Posted on March 13, 2017Carbon dioxide levels measured at NOAA’s Mauna Loa Baseline Atmospheric Observatory rose by 3 parts per million to 405.1 parts per million (ppm) in 2016, an increase that matched the record jump observed in 2015.
Posted on March 6, 2017Temperatures recorded during a four-day period in late February 2017 across the central and eastern United States were extraordinary for the end of meteorological winter—December through February.
Posted on February 8, 2017The Weathercamp at the City University of New York is a two week program for high school students from the New York City metropolitan area, and has been offered free of charge to 6-12 students selected via an application process since 2009
Posted on February 2, 2017Rising sea levels threaten the coastal U.S., low-lying but densely populated regions like New York City are rethinking their approach to the built environment. A new National Oceanic and Atmospheric Administration report warns that in the worst cases, parts of America could experience sea-level rises of as much as eight feet by 2100.
Posted on February 1, 2017The Cooperative Science Center for Earth System Sciences and Remote Sensing Technologies brings together world class research capabilities for remote sensing technology consisting of: exemplary faculty and research staff; advanced computational facilities; instrumentation for direct readout of satellite data and/or...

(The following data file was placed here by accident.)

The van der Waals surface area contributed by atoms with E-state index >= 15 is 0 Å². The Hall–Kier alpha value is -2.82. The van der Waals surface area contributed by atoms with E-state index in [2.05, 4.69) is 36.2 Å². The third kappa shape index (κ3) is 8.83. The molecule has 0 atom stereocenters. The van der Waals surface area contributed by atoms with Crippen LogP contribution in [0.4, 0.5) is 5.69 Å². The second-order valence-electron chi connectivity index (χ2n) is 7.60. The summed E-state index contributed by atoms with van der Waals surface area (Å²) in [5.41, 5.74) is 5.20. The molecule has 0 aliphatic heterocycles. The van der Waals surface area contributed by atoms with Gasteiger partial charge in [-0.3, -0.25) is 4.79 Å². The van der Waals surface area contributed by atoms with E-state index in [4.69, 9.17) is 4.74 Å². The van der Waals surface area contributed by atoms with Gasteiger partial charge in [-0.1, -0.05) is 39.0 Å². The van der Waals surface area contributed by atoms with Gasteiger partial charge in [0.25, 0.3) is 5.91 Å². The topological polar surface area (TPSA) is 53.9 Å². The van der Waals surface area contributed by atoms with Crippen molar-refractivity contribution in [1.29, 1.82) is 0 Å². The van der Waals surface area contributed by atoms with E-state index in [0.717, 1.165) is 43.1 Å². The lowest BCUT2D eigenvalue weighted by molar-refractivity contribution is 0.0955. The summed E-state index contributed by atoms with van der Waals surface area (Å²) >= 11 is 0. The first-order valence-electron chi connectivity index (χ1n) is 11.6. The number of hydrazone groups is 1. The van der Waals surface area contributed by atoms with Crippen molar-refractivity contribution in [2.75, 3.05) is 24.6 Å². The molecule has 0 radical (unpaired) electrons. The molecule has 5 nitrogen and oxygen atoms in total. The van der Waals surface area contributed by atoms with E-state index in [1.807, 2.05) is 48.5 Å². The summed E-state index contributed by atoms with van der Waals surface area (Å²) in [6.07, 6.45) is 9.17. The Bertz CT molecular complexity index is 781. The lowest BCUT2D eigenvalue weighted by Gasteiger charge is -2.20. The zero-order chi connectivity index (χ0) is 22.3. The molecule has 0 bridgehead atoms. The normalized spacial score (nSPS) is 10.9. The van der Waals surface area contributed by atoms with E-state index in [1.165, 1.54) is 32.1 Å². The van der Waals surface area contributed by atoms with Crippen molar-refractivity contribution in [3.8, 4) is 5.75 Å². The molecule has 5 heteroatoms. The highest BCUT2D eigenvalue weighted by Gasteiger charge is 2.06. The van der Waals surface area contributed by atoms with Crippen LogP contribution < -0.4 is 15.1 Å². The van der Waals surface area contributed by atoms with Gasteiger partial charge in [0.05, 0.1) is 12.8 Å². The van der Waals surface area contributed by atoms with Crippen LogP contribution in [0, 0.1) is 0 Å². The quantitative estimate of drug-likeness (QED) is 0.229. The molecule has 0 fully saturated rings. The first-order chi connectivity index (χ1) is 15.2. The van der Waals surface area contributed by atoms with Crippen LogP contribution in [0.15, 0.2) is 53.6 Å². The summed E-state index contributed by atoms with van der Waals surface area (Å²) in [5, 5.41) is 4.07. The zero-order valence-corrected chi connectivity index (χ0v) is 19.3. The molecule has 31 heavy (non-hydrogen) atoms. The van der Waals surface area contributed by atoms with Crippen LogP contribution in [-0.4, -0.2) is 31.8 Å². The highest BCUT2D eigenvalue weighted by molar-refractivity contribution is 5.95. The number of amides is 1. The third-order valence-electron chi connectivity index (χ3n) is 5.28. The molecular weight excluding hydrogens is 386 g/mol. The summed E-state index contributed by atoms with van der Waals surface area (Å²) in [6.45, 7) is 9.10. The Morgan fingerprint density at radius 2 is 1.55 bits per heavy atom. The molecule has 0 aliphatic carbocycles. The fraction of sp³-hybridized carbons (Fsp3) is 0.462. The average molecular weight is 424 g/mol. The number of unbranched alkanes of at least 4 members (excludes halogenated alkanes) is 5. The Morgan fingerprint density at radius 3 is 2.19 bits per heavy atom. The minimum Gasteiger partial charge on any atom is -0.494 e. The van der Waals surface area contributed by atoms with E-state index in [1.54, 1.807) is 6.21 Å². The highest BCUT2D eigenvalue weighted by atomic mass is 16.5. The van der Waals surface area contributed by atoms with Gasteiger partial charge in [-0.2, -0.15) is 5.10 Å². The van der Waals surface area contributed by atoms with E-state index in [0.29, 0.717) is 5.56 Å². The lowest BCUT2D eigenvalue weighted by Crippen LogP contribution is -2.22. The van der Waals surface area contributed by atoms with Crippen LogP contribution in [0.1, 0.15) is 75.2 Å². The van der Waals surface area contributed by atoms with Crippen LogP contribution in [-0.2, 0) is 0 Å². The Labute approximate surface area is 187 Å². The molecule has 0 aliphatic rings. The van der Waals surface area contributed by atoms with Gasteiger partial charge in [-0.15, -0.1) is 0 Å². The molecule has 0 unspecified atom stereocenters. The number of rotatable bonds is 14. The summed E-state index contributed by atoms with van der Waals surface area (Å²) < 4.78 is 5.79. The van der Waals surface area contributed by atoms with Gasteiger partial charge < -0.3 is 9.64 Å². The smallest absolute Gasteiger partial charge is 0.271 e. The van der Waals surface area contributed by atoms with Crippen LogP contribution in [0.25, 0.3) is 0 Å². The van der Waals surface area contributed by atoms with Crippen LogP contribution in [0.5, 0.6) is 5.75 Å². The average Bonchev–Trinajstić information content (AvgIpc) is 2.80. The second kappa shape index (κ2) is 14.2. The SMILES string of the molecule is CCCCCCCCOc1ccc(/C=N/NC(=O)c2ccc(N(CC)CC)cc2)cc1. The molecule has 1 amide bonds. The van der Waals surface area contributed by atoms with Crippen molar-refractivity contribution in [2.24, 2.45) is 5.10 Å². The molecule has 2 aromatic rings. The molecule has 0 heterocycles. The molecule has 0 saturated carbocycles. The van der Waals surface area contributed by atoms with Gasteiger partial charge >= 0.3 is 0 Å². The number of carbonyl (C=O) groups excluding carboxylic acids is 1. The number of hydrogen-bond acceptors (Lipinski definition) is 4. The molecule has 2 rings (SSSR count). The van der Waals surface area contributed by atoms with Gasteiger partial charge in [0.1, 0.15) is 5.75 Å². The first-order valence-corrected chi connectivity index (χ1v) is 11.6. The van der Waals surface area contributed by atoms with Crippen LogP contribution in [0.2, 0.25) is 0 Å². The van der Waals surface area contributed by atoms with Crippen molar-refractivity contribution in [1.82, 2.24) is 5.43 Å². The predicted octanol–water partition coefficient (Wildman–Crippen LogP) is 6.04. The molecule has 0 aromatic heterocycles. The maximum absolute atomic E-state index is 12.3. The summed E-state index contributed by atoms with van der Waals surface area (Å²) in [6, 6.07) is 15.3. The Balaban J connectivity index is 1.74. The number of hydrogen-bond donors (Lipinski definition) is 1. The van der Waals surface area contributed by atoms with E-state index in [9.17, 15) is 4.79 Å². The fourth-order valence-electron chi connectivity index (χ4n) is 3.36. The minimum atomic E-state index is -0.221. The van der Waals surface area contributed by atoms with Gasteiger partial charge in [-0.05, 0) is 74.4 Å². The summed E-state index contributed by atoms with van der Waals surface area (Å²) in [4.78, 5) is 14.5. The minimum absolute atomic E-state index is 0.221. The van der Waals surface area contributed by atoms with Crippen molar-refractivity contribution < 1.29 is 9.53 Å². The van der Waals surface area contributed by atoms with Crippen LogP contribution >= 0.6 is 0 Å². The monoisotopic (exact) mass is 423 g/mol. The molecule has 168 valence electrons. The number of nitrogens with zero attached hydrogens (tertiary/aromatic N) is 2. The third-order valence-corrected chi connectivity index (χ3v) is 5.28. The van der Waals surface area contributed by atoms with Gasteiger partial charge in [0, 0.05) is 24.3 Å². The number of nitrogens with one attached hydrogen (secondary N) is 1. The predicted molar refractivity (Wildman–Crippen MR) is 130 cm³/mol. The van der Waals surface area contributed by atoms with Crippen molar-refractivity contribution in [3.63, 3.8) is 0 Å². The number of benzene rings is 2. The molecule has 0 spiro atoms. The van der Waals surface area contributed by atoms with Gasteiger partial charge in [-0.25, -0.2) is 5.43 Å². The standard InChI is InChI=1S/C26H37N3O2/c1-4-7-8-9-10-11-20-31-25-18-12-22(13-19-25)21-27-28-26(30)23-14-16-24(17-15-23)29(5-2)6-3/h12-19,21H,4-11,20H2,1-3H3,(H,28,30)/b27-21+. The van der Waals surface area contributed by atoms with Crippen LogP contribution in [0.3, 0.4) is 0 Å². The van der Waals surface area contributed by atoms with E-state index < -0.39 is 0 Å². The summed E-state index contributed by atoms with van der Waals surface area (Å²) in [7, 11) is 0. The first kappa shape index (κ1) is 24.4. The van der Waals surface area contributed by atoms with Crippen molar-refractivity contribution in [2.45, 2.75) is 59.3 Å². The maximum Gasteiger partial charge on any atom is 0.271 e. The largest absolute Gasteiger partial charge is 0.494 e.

Posted on January 26, 2017GOES-16 weather satellite releases first pictures with four times the resolution of existing GOES spacecraft. The higher resolution will allow forecasters to pinpoint the location of severe weather with greater accuracy.
Posted on January 18, 2017Record warmth three years in a row: 2016 Average Global Temperature came in as 58.69 degrees. The temperature record has been broken five times since the start of the 21st century. Year ends with third warmest December on record for the globe.
Posted on December 13, 2016Most advanced remote sensing instruments are placed on Low Earth Orbiting (LEO) satellites. Since they revisit a specific location on Earth anywhere between 2 and 12 hours, it is difficult to use LEO satellites to monitor or study fast-evolving phenomenon such as severe storms. Geostationary satellites (GEO) are better suited for capturing these fast processes but lack advanced instruments.